Posted in Kafevend Blog

There's a variety of buzzwords and phrases that get applied to all sorts of products in a bid to make them more marketable- our favourite drinks like tea or coffee are no exception. Some of those words and terms however are worth giving a second glance, as behind their use in marketing lies something worth spending your hard earned cash on. One of those terms is shade grown, and we intend to have a look at it in today's article.

Coffee originally came from Ethiopian forests, where it grew under the canopy of tall trees, surrounded by other species of plants. These original species would suffer under the full heat of the sun, and so until recently this method of production was the norm, with plantations of coffee trees incorporating space for taller trees to provide shade. It was also typical for smallholders to plant fruit trees and such to diversify their cash crops- if one failed or the price crashed, they could always fall back on others.

In the 1970s, there was a shift towards 'sun cultivation' of coffee. New coffee species were cultivated which could resist the sunlight, which meant that there was no need to waste space on shade-providing trees and farmers were able to gather up to three times the normal yield. This method, of course, is not without consequences. The land is heavily managed, using large amounts of polluting chemical fertilizers and pesticides. Soil erosion increases, and the lack of the usual plant matter carpeting the ground means less nutrients are going back into the soil. Water retention drops, and the heavy use of chemicals means that the run off can be toxic. The land clearance also leads to deforestation and loss of habitat, which in turn leads to a drop in biodiversity. Finally is the fact that as well as being unsustainable for the enviroment, it has a negative impact on the market too- over supply results in lower prices for farmers who then suffer from an over reliance on a single crop. A prime example of this practice can be seen in Vietnam's recent history- you can find out more about coffee in Vietnam here.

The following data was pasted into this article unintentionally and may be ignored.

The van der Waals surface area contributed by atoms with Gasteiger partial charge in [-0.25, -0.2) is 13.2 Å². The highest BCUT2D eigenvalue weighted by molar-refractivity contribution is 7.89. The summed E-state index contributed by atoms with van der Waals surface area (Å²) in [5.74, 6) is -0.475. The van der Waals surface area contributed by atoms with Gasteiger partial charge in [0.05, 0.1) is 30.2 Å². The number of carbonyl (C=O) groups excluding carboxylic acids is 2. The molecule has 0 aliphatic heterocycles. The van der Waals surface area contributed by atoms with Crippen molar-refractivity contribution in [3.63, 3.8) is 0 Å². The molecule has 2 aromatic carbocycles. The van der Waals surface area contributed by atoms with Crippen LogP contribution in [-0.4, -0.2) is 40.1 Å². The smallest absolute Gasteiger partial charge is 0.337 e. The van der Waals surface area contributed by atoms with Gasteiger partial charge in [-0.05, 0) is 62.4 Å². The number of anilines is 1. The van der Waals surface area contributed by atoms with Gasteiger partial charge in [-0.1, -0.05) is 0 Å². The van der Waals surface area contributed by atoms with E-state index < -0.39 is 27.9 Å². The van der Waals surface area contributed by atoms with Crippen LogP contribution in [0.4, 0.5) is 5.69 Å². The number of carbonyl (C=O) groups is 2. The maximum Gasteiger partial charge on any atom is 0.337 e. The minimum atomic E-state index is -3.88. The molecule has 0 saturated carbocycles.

The benefits of shade grown coffee are numerous and interlinking, much like the negatives of sun cultivation. Leaving trees in place to provide shade means no deforestation. Other plants grow under the canopy as well, such as fruit trees, providing food and alternate crops to farmers. The more natural set-up also attracts wildlife, often birds and insects. These provide a form of natural pest control as they eat the pests. Leftover fragments of coffee beans are reused as fertilizer. The lack of chemicals used means that the water is kept clean, and it is in turn better retained by the plants and soil, which means less soil erosion. All in all, it sounds pretty good.

Another benefit is that shade grown coffee typically has a better taste, although processing and brewing will also have an effect. This really isn't the main reason to buy shade grown coffee though- by choosing it instead of the sun cultivated variety, you help to fund a more sustainable way of producing coffee, and can enjoy your morning cup of joe with a clear conscience!

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